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How to Start a Business Presentation

How to Start a Business Presentation

I loved watching Sesame Street as a kid. It was an American television show featuring Muppet-style puppets. Each episode had some major learning points for us kids, but we loved the program for its colour, fun and songs.

One of my favourite songs was the ABC song that ended. “Now I Know My ABCs, Next Time You’ll Sing With Me”

Now this song always reminds me of ABCD presentations. A really smart mnemonic to help you with the first few minutes of any presentation to get it off to a good start and give you lots of confidence going forward.


A – Attention
B – Benefits
C – Credibility
D – Direction


“As I am not used to public speaking…”

“Hi, my name is Paul Archer…”

“Um, ok, shall we begin?”

What do these three have in common? Yes, of course, they are bland, listless and terribly unexciting presentation launchers.

Your first priority is to capture the attention of your audience, especially if you are selling and presenting at the same time. We don’t have the luxury of time, so we need to grab their attention in the first moments.

Now, it helps if you’ve gone around the audience beforehand and done some homework on the people sitting in front of you. This gives you some pointers as to what type of attention grabber to use.

I’m not saying you should tell a joke. Maybe you could make sure it’s just a suicide joke to show your humility and not embarrass anyone.


Share the offer. You can get thousands of them from the internet and one might fit the bill.
Tell a story or metaphor that connects to the main points.
Ask a search question.
Call to action
This day in history. Log in to the History Channel website and sign up for the email service daily. It’s great and every day it gives you something that happened on that day in history. Maybe you can link it.


Once you’ve got their attention, tease them with some of the main benefits or the main benefits they’ll get from listening and maybe betting action.

It may be obvious to you, but we have to think about our audience. WIIFM. What’s in it for me? Think in their shoes and share some of the benefits.

“I’d like to give you some real-time pointers to help you decide where to go next year. They could give you a competitive edge.”

Enough to engage, excite and make people want to listen more.


It is important to complete this section if the audience has never met you before. Sometimes, in a more formal setting, the Master of Ceremonies will introduce you and help build your credibility.

However, in most business presentations, especially sales events or “beauty shows,” you really need to establish your credibility. Don’t overdo it a bit. Don’t fall into the trap of telling them all about yourself, your history, and your qualifications.

Use an assurance statement instead. This statement should include your name and your experience in the customer’s industry or sector and your experience in solving similar problems as your customer.

“My name is Paul Archer and I’ve been working with salespeople around the world for almost 20 years helping them get their bonuses. For the last two years, I’ve been helping businesses like yours get better closing rates from their key accounts.” ”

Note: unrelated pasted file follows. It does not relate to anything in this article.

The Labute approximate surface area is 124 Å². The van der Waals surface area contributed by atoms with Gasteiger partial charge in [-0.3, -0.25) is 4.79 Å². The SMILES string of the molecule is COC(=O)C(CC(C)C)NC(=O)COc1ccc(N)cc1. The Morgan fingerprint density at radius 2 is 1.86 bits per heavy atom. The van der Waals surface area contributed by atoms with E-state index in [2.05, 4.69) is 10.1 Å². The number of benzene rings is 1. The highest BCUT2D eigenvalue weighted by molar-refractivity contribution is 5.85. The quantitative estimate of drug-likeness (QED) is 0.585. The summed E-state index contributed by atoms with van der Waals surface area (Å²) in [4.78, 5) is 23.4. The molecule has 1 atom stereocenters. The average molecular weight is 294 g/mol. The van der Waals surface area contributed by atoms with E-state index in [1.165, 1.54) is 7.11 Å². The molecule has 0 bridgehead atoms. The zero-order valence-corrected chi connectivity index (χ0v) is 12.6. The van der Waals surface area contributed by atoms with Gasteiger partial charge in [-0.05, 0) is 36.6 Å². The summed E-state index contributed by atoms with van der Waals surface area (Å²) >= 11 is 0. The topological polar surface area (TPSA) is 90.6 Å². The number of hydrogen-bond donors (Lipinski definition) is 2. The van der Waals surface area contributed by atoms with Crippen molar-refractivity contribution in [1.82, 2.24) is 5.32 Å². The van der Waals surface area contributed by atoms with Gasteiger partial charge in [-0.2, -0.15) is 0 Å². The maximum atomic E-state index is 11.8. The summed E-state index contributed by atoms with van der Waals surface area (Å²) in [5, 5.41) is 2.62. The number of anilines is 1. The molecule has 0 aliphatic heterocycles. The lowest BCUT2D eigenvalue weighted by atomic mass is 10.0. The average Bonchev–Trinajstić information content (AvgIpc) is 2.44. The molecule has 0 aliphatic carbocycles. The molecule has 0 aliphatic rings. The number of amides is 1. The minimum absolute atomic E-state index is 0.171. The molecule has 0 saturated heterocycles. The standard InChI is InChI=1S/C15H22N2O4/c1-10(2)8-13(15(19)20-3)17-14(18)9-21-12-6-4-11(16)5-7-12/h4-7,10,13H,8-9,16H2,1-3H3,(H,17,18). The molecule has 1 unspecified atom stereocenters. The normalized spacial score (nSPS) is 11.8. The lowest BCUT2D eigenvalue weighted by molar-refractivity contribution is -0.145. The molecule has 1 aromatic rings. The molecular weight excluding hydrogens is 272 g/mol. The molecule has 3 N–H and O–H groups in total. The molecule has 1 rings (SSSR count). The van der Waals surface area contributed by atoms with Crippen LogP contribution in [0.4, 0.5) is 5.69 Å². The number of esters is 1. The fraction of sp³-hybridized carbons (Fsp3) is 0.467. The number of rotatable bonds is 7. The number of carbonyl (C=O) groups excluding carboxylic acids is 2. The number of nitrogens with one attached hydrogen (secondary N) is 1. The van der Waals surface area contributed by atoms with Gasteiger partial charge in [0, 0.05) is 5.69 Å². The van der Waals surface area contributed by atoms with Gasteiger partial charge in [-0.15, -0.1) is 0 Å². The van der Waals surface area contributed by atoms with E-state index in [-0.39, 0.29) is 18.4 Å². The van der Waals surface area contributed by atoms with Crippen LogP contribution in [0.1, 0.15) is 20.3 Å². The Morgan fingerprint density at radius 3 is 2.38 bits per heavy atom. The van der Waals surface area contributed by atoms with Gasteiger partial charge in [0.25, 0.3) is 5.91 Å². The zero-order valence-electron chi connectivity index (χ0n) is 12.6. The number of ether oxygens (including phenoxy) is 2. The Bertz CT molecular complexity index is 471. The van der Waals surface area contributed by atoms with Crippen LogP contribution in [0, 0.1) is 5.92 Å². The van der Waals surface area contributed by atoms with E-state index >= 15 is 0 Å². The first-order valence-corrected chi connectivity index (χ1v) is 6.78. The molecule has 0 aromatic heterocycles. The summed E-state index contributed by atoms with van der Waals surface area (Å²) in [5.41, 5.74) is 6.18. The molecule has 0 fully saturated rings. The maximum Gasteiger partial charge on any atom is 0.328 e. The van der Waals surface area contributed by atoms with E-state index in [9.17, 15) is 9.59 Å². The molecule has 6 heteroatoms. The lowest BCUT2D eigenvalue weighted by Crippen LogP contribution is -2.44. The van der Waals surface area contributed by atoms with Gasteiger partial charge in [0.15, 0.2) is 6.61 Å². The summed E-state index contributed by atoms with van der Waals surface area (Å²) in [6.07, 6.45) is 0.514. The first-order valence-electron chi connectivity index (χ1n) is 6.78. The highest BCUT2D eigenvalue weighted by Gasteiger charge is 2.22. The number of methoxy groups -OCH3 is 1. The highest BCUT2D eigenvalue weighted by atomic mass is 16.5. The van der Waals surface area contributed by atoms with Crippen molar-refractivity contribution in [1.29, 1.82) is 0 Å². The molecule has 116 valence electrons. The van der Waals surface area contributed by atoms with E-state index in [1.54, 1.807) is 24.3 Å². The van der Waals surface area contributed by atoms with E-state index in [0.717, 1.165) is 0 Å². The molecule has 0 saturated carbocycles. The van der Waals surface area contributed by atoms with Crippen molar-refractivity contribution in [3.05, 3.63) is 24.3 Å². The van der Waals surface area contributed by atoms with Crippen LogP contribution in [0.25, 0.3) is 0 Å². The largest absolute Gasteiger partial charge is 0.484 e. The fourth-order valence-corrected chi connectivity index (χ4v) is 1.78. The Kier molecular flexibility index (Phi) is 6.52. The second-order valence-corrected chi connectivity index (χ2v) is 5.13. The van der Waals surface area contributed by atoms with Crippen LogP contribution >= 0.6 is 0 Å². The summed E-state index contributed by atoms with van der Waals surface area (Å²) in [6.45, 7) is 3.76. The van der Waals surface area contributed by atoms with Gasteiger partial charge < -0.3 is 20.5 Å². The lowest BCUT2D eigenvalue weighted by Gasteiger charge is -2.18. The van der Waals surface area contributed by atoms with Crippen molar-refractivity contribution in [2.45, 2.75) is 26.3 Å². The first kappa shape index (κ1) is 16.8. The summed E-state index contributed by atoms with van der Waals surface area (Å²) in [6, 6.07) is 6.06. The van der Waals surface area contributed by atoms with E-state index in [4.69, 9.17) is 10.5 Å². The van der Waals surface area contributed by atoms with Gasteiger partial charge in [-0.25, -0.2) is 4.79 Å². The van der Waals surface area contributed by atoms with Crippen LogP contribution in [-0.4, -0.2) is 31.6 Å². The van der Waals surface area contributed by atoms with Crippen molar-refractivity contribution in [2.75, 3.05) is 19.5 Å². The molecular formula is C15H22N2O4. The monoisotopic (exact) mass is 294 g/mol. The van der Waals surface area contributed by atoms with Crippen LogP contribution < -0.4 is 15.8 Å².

I like to take my three children on road trips. My wife and I made a bet that she would be the first to ask “are we there yet dad?” My wife usually wins. So I reply “Not yet Euan, we’ve just passed Winchester and will probably be in Nanas in half an hour.”

And they are happy for the next few kilometres.

Now someone gave me a great tip last week to help with this challenging purpose. Tell them where you are and how long to drive.

“Hey guys, we just passed Stonehenge. See that on your right? And we’re at Nanas in 20 minutes, in time for ice cream.”

We’ve never looked back on this advice, and you can use the same idea in your presentations.

Tell your audience where you’re taking them. Give them clear direction. No agenda. These are for books. Presentations need pointers to tell you where you’re going. At each intersection, the audience needs to be reminded of where they came from and where they are going next.

The best analogy is one of those real estate buying shows on TV. My favourite is Phil and Kirsty doing “Location, Location, Location”. Just in time for the commercial break, Kirsty quickly recaps the main points we’ve covered so far and a tease or two of what you’ll see after the break. This not only gives you a clear direction but entices you to come back after a break.

And when you come back from the break, Phil takes over and reminds you of what they were doing before the break, then entices you to continue with the main benefits of the next 15 minutes.

Great stuff, definitely worth repeating in your presentations.

So give the direction and then keep pointing the way to the end. And as you approach the final signal that the end is in sight, summarize each of your key points, remembering the power of three – three main points at the most. Invite questions; never finish the questions and answers because if there are no questions you will leave like a wet octopus.

Challenge the questions, deal with them, then restate your goal and purpose and end with a call to action.

With the end in sight:

A signal that the end is in sight
Summarize each of your key points
Invite questions: it doesn’t stop at Q&A
Restate the goal and overall purpose
Definitive completion – call to action

And now you know your ABCs…and D. Next time you sing with me…


By Magazineup

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